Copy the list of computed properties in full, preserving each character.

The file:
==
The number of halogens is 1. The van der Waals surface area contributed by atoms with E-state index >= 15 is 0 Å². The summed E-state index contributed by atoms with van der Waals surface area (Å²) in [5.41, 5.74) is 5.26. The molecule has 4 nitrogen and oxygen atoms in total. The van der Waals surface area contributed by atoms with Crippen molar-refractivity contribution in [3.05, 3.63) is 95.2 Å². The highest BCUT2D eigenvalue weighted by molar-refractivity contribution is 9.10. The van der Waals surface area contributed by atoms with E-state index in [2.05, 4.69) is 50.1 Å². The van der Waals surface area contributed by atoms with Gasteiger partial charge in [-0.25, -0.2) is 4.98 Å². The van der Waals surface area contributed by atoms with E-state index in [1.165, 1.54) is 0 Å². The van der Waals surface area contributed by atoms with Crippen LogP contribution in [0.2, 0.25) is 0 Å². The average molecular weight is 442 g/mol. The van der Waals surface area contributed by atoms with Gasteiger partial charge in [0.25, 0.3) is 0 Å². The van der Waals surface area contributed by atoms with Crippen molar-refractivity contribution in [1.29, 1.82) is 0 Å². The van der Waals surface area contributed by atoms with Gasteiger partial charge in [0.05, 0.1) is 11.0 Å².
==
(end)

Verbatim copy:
The number of halogens is 1. The van der Waals surface area contributed by atoms with E-state index >= 15 is 0 Å². The summed E-state index contributed by atoms with van der Waals surface area (Å²) in [5.41, 5.74) is 5.26. The molecule has 4 nitrogen and oxygen atoms in total. The van der Waals surface area contributed by atoms with Crippen molar-refractivity contribution in [3.05, 3.63) is 95.2 Å². The highest BCUT2D eigenvalue weighted by molar-refractivity contribution is 9.10. The van der Waals surface area contributed by atoms with E-state index in [2.05, 4.69) is 50.1 Å². The van der Waals surface area contributed by atoms with Gasteiger partial charge in [-0.25, -0.2) is 4.98 Å². The van der Waals surface area contributed by atoms with E-state index in [1.165, 1.54) is 0 Å². The van der Waals surface area contributed by atoms with Crippen LogP contribution in [0.2, 0.25) is 0 Å². The average molecular weight is 442 g/mol. The van der Waals surface area contributed by atoms with Gasteiger partial charge in [0.25, 0.3) is 0 Å². The van der Waals surface area contributed by atoms with Crippen molar-refractivity contribution in [1.29, 1.82) is 0 Å². The van der Waals surface area contributed by atoms with Gasteiger partial charge in [0.05, 0.1) is 11.0 Å².